Despite massive amounts of bad press and a Yelp page for Glenwood Gardens filled with one-star ratings based on the nurse’s refusal to give CPR, Brookdale’s publicly-traded stock didn’t seem adversely impacted, although the incident’s impact on occupancy levels is unknown.
During the week following the incident and resulting media scrutiny, Brookdale’s stock rose from the $27 range to over $29 by the time the market closed on Friday, March 9.
“A lot of times [the financial impact] depends on the individual company and how they react, and the extent of the seriousness of the incident,” Bernstein says.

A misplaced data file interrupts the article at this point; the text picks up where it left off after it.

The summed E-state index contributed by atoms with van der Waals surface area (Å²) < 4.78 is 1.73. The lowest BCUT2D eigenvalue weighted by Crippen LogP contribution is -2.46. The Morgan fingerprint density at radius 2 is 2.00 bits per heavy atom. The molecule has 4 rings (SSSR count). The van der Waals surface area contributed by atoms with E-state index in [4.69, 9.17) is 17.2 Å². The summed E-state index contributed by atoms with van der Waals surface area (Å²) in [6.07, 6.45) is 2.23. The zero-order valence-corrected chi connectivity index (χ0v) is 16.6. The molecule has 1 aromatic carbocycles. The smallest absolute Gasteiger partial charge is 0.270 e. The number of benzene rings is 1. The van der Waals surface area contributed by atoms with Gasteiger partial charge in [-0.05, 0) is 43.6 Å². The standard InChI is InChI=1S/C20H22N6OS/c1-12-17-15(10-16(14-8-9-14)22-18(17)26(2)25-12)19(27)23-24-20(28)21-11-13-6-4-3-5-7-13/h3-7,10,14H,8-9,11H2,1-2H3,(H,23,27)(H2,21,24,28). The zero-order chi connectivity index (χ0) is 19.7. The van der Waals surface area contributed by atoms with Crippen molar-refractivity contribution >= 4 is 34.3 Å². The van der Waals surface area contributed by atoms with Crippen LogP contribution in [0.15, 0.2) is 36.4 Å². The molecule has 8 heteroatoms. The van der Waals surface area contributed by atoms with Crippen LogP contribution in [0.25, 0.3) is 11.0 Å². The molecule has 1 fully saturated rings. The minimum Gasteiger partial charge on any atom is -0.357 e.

A lot can depend on the involved parties, as well.
The family of the Brookdale resident who died understood the level of care and service offered in the community’s independent living setting, and said they wouldn’t be pressing charges.
Had the deceased resident’s family not been supportive of the community, Brookdale could have been facing a situation similar to Emeritus’ legal battle with the family of a memory care resident they alleged developed multiple pressure sores at an Emeritus community in 2008 before moving to a nursing home and ultimately passing away.
The family alleged the death was connected to the pressure sores and quality of care the elderly woman had received at the Emeritus community, and a jury sided with them, finding the company guilty of elder abuse and wrongful death and slamming them with a $23 million verdict.